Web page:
Additional noteworthiness in these new plans is that there is a clear absence of any plans for staff training, professional development, diversity workshops, cultural proficiency courses, or any system-wide, initiatives that will be undertaken at all levels in aim to prepare and equip school based staff for the new slice of ‘diversity’ soon to enter their school buildings and classrooms. Segreation didn’t happen by chance, but by deliberated choice, therefore by design. Not only is re-design an imperative, but so is the general re-design of the framework of policies, practices, procedures, programs, and personnel, too.
Best practices, as an informational guide to all of the above, need to be re-evaluated, revised, researched, and reconsidered in all school environments. If student populations are to change, radically, in some cases, we will merely start a ‘grease fire’ in districts across the city without well thought out transitional processes. There are a number of components about which we mustn’t neglect in this design, should we wish for success and positively impact all lives.
Prepare the students themselves, for when students acquire the tools, mindsets, that enable them to appreciate, respect, and not just tolerate differences, they will be more eager to collaborate in and outside of school settings.
Proactively prepare the staff, for when staff acquire the tools that will enhance their already present competencies with cultural competence, they will experience less job-related stress, and will develop and sustain relationships with students and families. Differentiated instruction will be delivered with optimal positive outcomes. Win-Win!
Prepare the community, PARENTS AT THE TOP OF THAT LIST, for when the community stakeholders are informed, involved, invited, and aligned with mission, and school-related decisions, we empower an entire community, and gain powerful, influential allies, too. Win-Win!
Prepare ourselves. Essentially, we must be individually and then collectively ready to facilitate true educational equity, and ensure school success for every child, and partner with every parent. All students can then engage, learn, thrive, and travel the pathways to potential recognized and realized within this new structural design of 21st century learning environments. The absolute 1st step before incrementally introducing physical shifts, transfers, district changes being proposed here.
That part of the preparation process that exists to impact every student in every classroom is in the curriculum (re-)design. Must, must, must be overhauled, more inclusive, and respectful and responsively incorporate into academic and life lessons all different faces, races, religions, cultures, communities, etc…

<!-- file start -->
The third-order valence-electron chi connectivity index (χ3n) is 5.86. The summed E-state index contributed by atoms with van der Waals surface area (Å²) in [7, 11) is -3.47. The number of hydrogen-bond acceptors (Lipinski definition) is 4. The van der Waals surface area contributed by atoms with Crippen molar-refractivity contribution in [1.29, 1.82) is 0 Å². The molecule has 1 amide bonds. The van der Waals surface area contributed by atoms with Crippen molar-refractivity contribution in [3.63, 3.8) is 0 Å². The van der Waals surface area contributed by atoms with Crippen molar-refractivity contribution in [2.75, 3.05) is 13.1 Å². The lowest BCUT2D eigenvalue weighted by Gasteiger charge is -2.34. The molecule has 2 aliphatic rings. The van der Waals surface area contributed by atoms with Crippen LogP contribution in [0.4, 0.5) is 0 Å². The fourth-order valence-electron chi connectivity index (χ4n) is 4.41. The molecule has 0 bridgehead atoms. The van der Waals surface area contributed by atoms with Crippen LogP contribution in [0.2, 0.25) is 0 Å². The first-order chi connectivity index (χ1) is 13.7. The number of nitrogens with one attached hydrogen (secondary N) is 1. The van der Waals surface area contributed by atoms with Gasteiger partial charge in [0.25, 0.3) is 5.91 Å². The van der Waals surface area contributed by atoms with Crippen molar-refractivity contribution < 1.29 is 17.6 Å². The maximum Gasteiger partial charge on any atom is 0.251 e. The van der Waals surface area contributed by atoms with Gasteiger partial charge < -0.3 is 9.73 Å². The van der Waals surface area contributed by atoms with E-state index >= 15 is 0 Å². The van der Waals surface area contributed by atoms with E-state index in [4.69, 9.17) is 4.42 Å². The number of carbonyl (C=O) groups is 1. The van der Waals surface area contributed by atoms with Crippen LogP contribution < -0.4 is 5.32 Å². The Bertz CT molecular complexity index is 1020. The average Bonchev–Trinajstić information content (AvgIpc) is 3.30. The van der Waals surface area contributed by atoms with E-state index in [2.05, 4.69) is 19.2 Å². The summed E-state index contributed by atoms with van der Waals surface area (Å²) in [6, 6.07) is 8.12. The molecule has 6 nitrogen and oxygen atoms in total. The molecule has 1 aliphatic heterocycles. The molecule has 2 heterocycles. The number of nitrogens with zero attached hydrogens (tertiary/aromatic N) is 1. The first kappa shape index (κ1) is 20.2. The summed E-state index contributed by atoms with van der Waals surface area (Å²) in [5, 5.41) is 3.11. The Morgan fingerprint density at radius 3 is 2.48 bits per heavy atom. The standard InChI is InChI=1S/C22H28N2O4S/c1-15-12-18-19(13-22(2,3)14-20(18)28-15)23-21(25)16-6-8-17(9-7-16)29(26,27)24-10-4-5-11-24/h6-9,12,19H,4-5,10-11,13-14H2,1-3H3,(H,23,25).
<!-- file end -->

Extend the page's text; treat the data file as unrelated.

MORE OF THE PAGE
Instruction, supported and supplemented by the inclusion of real life, present and past in all forms, is both relevant and engaging. Besides preparing students to engage in a global society, respect ‘diversity’ and feel validated, they will certainly enjoy learning in the classrooms much more than they do today, or more than their parents may have appreciated or enjoyed school yesterday.
How will students learn to respect ‘different’ if they don’t learn about different people, different experiences, realities, histories, traditions, opinions, worldviews? How can a black child feel good about him/herself if they never learn about themselves through learning about others who look like themselves? Certainly, we aren’t that far removed from reality that we actually expect an overwhelming majority of black children to excel at, near or greater levels than their counterparts with the content provided in schools today. Motivating students to want to learn, achieve, dream, engage, and behave depends as much on content as relationship between teachers, families and student.
Children, by and large, are taught throughout their k-12 education by learning about white people, through white eyes, from white perspectives. That doesn’t work, and with increasing diversity, we must use the current data on instructional content and achievement to better inform us. Everything about education must change, and this means the curriculum; not subject, not rigor – the lack of contextual diversity and cultural relevance must be altered. We expect black kids to learn and want to learn about Pythagoras theory, but we don’t tell them that this math pioneer was of African descent.
Oh, sure! We throw a few bones to black kids each year, but how long should they have to wait before school become places where they want to be, not just mandated to be?
FOR NOW, LET’S CALL IT WHAT IT IS, PEOPLE….. DE-SEGREGATION!